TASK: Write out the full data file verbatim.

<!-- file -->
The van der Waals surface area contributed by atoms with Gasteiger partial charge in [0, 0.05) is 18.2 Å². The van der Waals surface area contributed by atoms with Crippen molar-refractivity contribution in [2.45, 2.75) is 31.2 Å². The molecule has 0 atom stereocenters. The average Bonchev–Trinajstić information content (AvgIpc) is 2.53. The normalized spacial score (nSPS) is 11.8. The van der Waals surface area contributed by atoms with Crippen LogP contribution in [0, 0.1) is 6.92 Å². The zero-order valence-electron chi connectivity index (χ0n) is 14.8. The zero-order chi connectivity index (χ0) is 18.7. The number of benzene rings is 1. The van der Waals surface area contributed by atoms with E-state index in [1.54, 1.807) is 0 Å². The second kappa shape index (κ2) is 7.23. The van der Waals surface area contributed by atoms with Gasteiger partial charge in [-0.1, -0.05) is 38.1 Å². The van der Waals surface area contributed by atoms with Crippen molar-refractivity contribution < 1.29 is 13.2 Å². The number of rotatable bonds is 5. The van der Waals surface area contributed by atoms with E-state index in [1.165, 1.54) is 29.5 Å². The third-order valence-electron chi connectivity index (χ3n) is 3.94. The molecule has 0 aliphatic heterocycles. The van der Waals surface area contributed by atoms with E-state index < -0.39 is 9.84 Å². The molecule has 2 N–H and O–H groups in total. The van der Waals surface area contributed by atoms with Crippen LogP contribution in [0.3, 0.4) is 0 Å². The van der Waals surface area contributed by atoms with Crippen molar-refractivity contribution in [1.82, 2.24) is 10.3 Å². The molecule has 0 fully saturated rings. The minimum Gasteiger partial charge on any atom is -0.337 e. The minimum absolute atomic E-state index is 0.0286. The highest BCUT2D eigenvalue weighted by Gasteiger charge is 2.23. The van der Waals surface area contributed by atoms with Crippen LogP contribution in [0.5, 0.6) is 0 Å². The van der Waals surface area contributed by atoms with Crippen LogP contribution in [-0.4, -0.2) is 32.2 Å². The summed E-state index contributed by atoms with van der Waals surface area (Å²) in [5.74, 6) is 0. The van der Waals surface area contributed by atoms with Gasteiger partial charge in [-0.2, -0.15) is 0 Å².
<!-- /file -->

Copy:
The van der Waals surface area contributed by atoms with Gasteiger partial charge in [0, 0.05) is 18.2 Å². The van der Waals surface area contributed by atoms with Crippen molar-refractivity contribution in [2.45, 2.75) is 31.2 Å². The molecule has 0 atom stereocenters. The average Bonchev–Trinajstić information content (AvgIpc) is 2.53. The normalized spacial score (nSPS) is 11.8. The van der Waals surface area contributed by atoms with Crippen LogP contribution in [0, 0.1) is 6.92 Å². The zero-order valence-electron chi connectivity index (χ0n) is 14.8. The zero-order chi connectivity index (χ0) is 18.7. The number of benzene rings is 1. The van der Waals surface area contributed by atoms with E-state index in [1.54, 1.807) is 0 Å². The second kappa shape index (κ2) is 7.23. The van der Waals surface area contributed by atoms with Gasteiger partial charge in [-0.1, -0.05) is 38.1 Å². The van der Waals surface area contributed by atoms with Crippen molar-refractivity contribution < 1.29 is 13.2 Å². The number of rotatable bonds is 5. The van der Waals surface area contributed by atoms with E-state index in [1.165, 1.54) is 29.5 Å². The third-order valence-electron chi connectivity index (χ3n) is 3.94. The molecule has 0 aliphatic heterocycles. The van der Waals surface area contributed by atoms with E-state index < -0.39 is 9.84 Å². The molecule has 2 N–H and O–H groups in total. The van der Waals surface area contributed by atoms with Crippen LogP contribution in [0.3, 0.4) is 0 Å². The van der Waals surface area contributed by atoms with Crippen molar-refractivity contribution in [1.82, 2.24) is 10.3 Å². The molecule has 0 fully saturated rings. The minimum Gasteiger partial charge on any atom is -0.337 e. The minimum absolute atomic E-state index is 0.0286. The highest BCUT2D eigenvalue weighted by Gasteiger charge is 2.23. The van der Waals surface area contributed by atoms with Crippen LogP contribution in [0.5, 0.6) is 0 Å². The van der Waals surface area contributed by atoms with Crippen LogP contribution in [-0.4, -0.2) is 32.2 Å². The summed E-state index contributed by atoms with van der Waals surface area (Å²) in [5.74, 6) is 0. The van der Waals surface area contributed by atoms with Gasteiger partial charge in [-0.2, -0.15) is 0 Å².